The prison was given an inspection in February/March 2021, the full report can be read at the Ministry of Justice web site, just follow the links below. In their latest report the inspectors said:
This report presents the findings from our scrutiny visit to HMP Leyhill to report on the conditions and treatment of prisoners during the COVID-19 pandemic. Leyhill is a category D open prison in Gloucestershire, holding almost 500 adult male prisoners in preparation for their release back into the community. With two-thirds convicted of sexual offences and the majority serving long sentences, half of which were indeterminate or for life, this is a complex population requiring careful management of risk.
The prison had responded well to the threat of transmission of the virus and there had been few confirmed COVID-19 cases to date. A small outbreak involving two staff in October had been successfully controlled and five prisoners, who had tested positive on arrival at the prison, had been effectively isolated. With half of the population aged over 50 and more than a third in high-vulnerability groups, these measures had limited potentially serious consequences from the pandemic. The self-contained shielding unit for 24 prisoners provided a safe and decent environment, and COVID-19-safe procedures were evident across the prison. Communal areas were clean and face coverings were worn both indoors and outdoors by staff and prisoners. Health care provision was good. However, we found that arrangements on the reverse cohort unit for those in quarantine carried some risk of cross-infection.
There were considerably fewer restrictions on daily life than we have seen in the closed prison estate. As before the pandemic, prisoners were unlocked for more than 11 hours a day and could access the open air during this time, with free movement around the site. Leaders had kept workshops open to provide a supervised, safe environment with more space to socially distance than on the residential units. Most prisoners who were able to work were employed, which was impressive. The number of reported incidents of violence and self-harm remained low, and absconds from the prison had reduced since the start of national restrictions. Although there were reports of an increase in illicit drug use, steps were being taken to address this.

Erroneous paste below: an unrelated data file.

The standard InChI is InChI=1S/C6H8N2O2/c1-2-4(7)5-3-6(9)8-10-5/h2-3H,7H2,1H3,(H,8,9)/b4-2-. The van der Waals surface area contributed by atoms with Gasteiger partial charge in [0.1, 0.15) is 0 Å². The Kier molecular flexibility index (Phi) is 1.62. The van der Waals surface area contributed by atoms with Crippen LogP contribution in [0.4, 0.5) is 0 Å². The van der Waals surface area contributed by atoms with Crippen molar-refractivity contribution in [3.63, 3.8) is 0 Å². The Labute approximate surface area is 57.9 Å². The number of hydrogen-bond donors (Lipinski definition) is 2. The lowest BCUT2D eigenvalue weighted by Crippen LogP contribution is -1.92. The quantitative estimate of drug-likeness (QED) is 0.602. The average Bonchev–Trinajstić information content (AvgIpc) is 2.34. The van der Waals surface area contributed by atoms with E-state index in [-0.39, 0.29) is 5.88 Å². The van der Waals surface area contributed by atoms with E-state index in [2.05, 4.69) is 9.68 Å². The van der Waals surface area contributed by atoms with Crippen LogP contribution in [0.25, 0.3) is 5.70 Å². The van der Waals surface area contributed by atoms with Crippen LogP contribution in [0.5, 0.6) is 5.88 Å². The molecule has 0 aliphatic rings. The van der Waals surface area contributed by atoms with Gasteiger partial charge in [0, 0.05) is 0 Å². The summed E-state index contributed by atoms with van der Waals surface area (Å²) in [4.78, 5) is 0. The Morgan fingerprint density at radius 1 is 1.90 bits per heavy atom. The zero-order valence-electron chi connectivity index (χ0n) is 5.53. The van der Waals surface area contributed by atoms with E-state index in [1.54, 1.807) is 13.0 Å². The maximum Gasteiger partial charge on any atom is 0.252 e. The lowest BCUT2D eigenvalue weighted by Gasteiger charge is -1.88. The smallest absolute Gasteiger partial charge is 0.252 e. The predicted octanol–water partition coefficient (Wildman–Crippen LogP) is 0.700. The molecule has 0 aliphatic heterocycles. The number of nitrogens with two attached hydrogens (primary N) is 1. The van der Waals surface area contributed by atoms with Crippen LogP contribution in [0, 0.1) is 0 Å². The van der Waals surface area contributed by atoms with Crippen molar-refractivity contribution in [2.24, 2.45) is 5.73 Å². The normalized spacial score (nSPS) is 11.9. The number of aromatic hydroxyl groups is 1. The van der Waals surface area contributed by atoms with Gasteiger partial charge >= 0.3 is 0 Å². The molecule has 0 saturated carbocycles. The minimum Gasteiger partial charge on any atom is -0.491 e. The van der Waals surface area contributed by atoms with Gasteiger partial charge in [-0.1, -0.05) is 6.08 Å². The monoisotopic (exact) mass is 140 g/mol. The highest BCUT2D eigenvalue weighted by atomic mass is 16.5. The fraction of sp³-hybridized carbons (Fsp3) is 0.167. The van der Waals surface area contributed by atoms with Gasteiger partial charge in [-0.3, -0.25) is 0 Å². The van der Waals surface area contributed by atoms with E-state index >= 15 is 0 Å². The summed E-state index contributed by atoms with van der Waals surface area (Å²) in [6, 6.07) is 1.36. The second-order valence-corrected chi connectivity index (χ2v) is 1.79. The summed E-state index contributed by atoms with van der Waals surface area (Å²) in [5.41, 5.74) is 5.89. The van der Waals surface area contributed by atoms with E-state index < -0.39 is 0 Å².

Despite this relatively positive picture, we received many negative comments from prisoners in response to our survey. Less than two-thirds said that staff treated them with respect and almost a third reported that staff bullied or victimised them. Black and minority ethnic prisoners reported even poorer perceptions of treatment. The personal officer scheme, which had been suspended at the start of the pandemic, had been too slow to restart. The lack of release on temporary licence was also a source of much frustration. Although leaders had rightly taken a cautious approach, given the vulnerability of the prison population to the virus, only three prisoners were in essential work placements outside the prison at the time of our visit. Employer links were far too limited and, even before the start of the pandemic, were too few to fulfil the resettlement purpose of an open prison.
The lack of progression opportunities had prevented some prisoners from demonstrating their suitability for release to the parole board. Over half of the parole hearings held in 2020 had been deferred. There were not enough offender supervisors in post and contact with prisoners was inconsistent. However, the pathways enhanced resettlement service (PERS) provided good support for the most complex prisoners, to help them manage in open conditions.
Poor management oversight of public protection arrangements for those prisoners approaching release was a serious concern. The planning was not sufficiently robust or timely, particularly for those convicted of sexual offences. About half of prisoners went to approved premises owing to risk concerns, but a lack of places in such accommodation meant that some prisoners waited months for release after being granted parole. Extraordinarily, one prisoner with disabilities was still being held more than a year beyond the date that his release had been approved.
In summary, the prison had managed well in shielding its ageing population from the virus. It had remained safe and continued to provide a decent daily regime. However, prison leaders had been too slow to address concerns, including deteriorating staff–prisoner relationships, poor perceptions of treatment among those from a black and minority ethnic background and frustration at the lack of progression opportunities during the pandemic. The management of public protection arrangements for the release of some high-risk prisoners also needed urgently to improve.
HM Chief Inspector of Prisons
To read the full reports, go to the Ministry of Justice site or follow the links below:
- HMP Leyhill – report (PDF), Report on a scrutiny visit to HMP Leyhill by HM Chief Inspector of Prisons (23 February and 2–3 March 2021)
- HMP Leyhill (860.97 kB), Report on an unannounced inspection of HMP Leyhill (5-16 September 2016)
- HMP Leyhill, Announced inspection of HMP Leyhill (16-20 April 2012)
- HMP Leyhill, Unannounced short follow-up inspection of HMP Leyhill (24 – 26 May 2010)